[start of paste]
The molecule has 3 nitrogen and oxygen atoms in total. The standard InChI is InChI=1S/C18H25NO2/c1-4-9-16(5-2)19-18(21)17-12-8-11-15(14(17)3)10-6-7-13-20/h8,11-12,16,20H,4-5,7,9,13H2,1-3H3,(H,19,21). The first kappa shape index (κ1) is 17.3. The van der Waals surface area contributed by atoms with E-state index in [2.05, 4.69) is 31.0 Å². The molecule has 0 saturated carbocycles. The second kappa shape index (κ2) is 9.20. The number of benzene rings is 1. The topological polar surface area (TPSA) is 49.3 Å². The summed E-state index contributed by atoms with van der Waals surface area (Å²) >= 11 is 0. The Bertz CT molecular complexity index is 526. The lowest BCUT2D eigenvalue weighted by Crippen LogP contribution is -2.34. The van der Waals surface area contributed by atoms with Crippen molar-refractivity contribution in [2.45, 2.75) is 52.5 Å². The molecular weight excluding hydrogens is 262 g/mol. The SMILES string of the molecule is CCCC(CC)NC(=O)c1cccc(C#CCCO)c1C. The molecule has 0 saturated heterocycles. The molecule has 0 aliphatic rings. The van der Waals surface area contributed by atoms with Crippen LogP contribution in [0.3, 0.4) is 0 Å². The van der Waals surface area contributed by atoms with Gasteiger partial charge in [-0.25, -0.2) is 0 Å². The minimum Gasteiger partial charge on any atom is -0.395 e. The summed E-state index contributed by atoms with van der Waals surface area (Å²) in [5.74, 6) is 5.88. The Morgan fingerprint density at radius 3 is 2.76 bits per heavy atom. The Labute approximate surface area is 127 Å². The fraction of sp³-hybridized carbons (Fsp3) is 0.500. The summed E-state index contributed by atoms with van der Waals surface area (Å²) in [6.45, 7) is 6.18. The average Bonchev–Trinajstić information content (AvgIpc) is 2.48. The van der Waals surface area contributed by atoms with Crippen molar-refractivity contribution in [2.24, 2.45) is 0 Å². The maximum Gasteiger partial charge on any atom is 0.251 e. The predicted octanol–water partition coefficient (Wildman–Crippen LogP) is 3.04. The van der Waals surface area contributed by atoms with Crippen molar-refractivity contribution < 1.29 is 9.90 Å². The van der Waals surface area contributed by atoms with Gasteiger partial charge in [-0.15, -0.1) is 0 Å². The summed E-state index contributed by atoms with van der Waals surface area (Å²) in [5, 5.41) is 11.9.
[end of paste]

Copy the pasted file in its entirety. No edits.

The molecule has 3 nitrogen and oxygen atoms in total. The standard InChI is InChI=1S/C18H25NO2/c1-4-9-16(5-2)19-18(21)17-12-8-11-15(14(17)3)10-6-7-13-20/h8,11-12,16,20H,4-5,7,9,13H2,1-3H3,(H,19,21). The first kappa shape index (κ1) is 17.3. The van der Waals surface area contributed by atoms with E-state index in [2.05, 4.69) is 31.0 Å². The molecule has 0 saturated carbocycles. The second kappa shape index (κ2) is 9.20. The number of benzene rings is 1. The topological polar surface area (TPSA) is 49.3 Å². The summed E-state index contributed by atoms with van der Waals surface area (Å²) >= 11 is 0. The Bertz CT molecular complexity index is 526. The lowest BCUT2D eigenvalue weighted by Crippen LogP contribution is -2.34. The van der Waals surface area contributed by atoms with Crippen molar-refractivity contribution in [2.45, 2.75) is 52.5 Å². The molecular weight excluding hydrogens is 262 g/mol. The SMILES string of the molecule is CCCC(CC)NC(=O)c1cccc(C#CCCO)c1C. The molecule has 0 saturated heterocycles. The molecule has 0 aliphatic rings. The van der Waals surface area contributed by atoms with Crippen LogP contribution in [0.3, 0.4) is 0 Å². The van der Waals surface area contributed by atoms with Gasteiger partial charge in [-0.25, -0.2) is 0 Å². The minimum Gasteiger partial charge on any atom is -0.395 e. The summed E-state index contributed by atoms with van der Waals surface area (Å²) in [5.74, 6) is 5.88. The Morgan fingerprint density at radius 3 is 2.76 bits per heavy atom. The Labute approximate surface area is 127 Å². The fraction of sp³-hybridized carbons (Fsp3) is 0.500. The summed E-state index contributed by atoms with van der Waals surface area (Å²) in [6.45, 7) is 6.18. The average Bonchev–Trinajstić information content (AvgIpc) is 2.48. The van der Waals surface area contributed by atoms with Crippen molar-refractivity contribution in [2.24, 2.45) is 0 Å². The maximum Gasteiger partial charge on any atom is 0.251 e. The predicted octanol–water partition coefficient (Wildman–Crippen LogP) is 3.04. The van der Waals surface area contributed by atoms with Crippen molar-refractivity contribution < 1.29 is 9.90 Å². The van der Waals surface area contributed by atoms with Gasteiger partial charge in [-0.15, -0.1) is 0 Å². The summed E-state index contributed by atoms with van der Waals surface area (Å²) in [5, 5.41) is 11.9.